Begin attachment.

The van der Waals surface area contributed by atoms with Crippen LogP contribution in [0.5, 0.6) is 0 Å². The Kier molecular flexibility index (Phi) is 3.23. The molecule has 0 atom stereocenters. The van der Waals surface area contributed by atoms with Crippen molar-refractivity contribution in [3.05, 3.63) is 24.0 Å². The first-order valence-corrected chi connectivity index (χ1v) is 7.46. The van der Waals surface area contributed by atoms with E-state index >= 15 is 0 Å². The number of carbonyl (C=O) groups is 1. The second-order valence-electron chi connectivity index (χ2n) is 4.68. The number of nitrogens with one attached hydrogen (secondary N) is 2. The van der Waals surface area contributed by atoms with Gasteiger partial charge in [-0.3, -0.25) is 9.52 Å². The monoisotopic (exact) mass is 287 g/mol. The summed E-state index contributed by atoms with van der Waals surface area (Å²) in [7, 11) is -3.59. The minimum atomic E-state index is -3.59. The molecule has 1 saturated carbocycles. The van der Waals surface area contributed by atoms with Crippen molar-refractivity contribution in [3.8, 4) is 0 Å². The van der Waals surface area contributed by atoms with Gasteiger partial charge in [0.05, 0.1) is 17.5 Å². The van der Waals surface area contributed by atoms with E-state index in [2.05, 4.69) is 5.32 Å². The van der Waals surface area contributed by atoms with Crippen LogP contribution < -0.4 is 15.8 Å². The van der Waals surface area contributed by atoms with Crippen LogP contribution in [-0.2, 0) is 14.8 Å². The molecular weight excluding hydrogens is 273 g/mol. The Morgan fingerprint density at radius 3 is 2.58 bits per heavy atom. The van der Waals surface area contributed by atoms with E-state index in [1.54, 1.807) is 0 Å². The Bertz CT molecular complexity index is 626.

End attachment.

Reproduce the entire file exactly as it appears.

The van der Waals surface area contributed by atoms with Crippen LogP contribution in [0.5, 0.6) is 0 Å². The Kier molecular flexibility index (Phi) is 3.23. The molecule has 0 atom stereocenters. The van der Waals surface area contributed by atoms with Crippen molar-refractivity contribution in [3.05, 3.63) is 24.0 Å². The first-order valence-corrected chi connectivity index (χ1v) is 7.46. The van der Waals surface area contributed by atoms with E-state index >= 15 is 0 Å². The number of carbonyl (C=O) groups is 1. The second-order valence-electron chi connectivity index (χ2n) is 4.68. The number of nitrogens with one attached hydrogen (secondary N) is 2. The van der Waals surface area contributed by atoms with Gasteiger partial charge in [-0.3, -0.25) is 9.52 Å². The monoisotopic (exact) mass is 287 g/mol. The summed E-state index contributed by atoms with van der Waals surface area (Å²) in [7, 11) is -3.59. The minimum atomic E-state index is -3.59. The molecule has 1 saturated carbocycles. The van der Waals surface area contributed by atoms with Crippen molar-refractivity contribution in [3.8, 4) is 0 Å². The van der Waals surface area contributed by atoms with Gasteiger partial charge in [0.05, 0.1) is 17.5 Å². The van der Waals surface area contributed by atoms with E-state index in [2.05, 4.69) is 5.32 Å². The van der Waals surface area contributed by atoms with Crippen LogP contribution < -0.4 is 15.8 Å². The van der Waals surface area contributed by atoms with Crippen LogP contribution in [-0.2, 0) is 14.8 Å². The molecular weight excluding hydrogens is 273 g/mol. The Morgan fingerprint density at radius 3 is 2.58 bits per heavy atom. The van der Waals surface area contributed by atoms with E-state index in [1.54, 1.807) is 0 Å². The Bertz CT molecular complexity index is 626.